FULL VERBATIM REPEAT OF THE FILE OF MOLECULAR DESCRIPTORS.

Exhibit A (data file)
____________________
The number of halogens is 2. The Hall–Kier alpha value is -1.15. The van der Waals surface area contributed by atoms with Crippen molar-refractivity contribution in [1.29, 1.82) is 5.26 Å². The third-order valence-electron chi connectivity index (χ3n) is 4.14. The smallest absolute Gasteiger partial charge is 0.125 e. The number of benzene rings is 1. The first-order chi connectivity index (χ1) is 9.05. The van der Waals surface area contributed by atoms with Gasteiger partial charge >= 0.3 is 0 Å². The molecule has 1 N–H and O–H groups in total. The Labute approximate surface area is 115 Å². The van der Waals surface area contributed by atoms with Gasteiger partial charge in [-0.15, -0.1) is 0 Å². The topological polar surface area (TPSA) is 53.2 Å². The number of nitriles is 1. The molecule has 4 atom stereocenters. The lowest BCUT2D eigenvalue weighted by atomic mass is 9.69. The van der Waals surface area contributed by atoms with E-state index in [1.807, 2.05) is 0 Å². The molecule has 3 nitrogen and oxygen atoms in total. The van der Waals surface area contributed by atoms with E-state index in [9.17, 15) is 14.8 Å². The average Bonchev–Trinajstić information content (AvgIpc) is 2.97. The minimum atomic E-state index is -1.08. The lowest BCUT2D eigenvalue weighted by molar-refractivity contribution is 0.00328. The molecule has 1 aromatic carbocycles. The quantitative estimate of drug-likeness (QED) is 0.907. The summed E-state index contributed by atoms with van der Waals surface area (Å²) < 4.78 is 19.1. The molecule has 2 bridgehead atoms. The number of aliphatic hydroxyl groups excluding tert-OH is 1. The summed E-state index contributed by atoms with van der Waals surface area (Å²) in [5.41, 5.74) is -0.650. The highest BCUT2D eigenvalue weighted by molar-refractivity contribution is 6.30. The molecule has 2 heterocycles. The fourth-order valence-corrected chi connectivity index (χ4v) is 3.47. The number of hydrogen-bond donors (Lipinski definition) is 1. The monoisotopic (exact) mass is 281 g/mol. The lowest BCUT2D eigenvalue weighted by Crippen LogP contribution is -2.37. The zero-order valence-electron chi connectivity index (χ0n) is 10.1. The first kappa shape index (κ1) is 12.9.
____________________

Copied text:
The number of halogens is 2. The Hall–Kier alpha value is -1.15. The van der Waals surface area contributed by atoms with Crippen molar-refractivity contribution in [1.29, 1.82) is 5.26 Å². The third-order valence-electron chi connectivity index (χ3n) is 4.14. The smallest absolute Gasteiger partial charge is 0.125 e. The number of benzene rings is 1. The first-order chi connectivity index (χ1) is 9.05. The van der Waals surface area contributed by atoms with Gasteiger partial charge >= 0.3 is 0 Å². The molecule has 1 N–H and O–H groups in total. The Labute approximate surface area is 115 Å². The van der Waals surface area contributed by atoms with Gasteiger partial charge in [-0.15, -0.1) is 0 Å². The topological polar surface area (TPSA) is 53.2 Å². The number of nitriles is 1. The molecule has 4 atom stereocenters. The lowest BCUT2D eigenvalue weighted by atomic mass is 9.69. The van der Waals surface area contributed by atoms with E-state index in [1.807, 2.05) is 0 Å². The molecule has 3 nitrogen and oxygen atoms in total. The van der Waals surface area contributed by atoms with E-state index in [9.17, 15) is 14.8 Å². The average Bonchev–Trinajstić information content (AvgIpc) is 2.97. The minimum atomic E-state index is -1.08. The lowest BCUT2D eigenvalue weighted by molar-refractivity contribution is 0.00328. The molecule has 1 aromatic carbocycles. The quantitative estimate of drug-likeness (QED) is 0.907. The summed E-state index contributed by atoms with van der Waals surface area (Å²) < 4.78 is 19.1. The molecule has 2 bridgehead atoms. The number of aliphatic hydroxyl groups excluding tert-OH is 1. The summed E-state index contributed by atoms with van der Waals surface area (Å²) in [5.41, 5.74) is -0.650. The highest BCUT2D eigenvalue weighted by molar-refractivity contribution is 6.30. The molecule has 2 heterocycles. The fourth-order valence-corrected chi connectivity index (χ4v) is 3.47. The number of hydrogen-bond donors (Lipinski definition) is 1. The monoisotopic (exact) mass is 281 g/mol. The lowest BCUT2D eigenvalue weighted by Crippen LogP contribution is -2.37. The zero-order valence-electron chi connectivity index (χ0n) is 10.1. The first kappa shape index (κ1) is 12.9.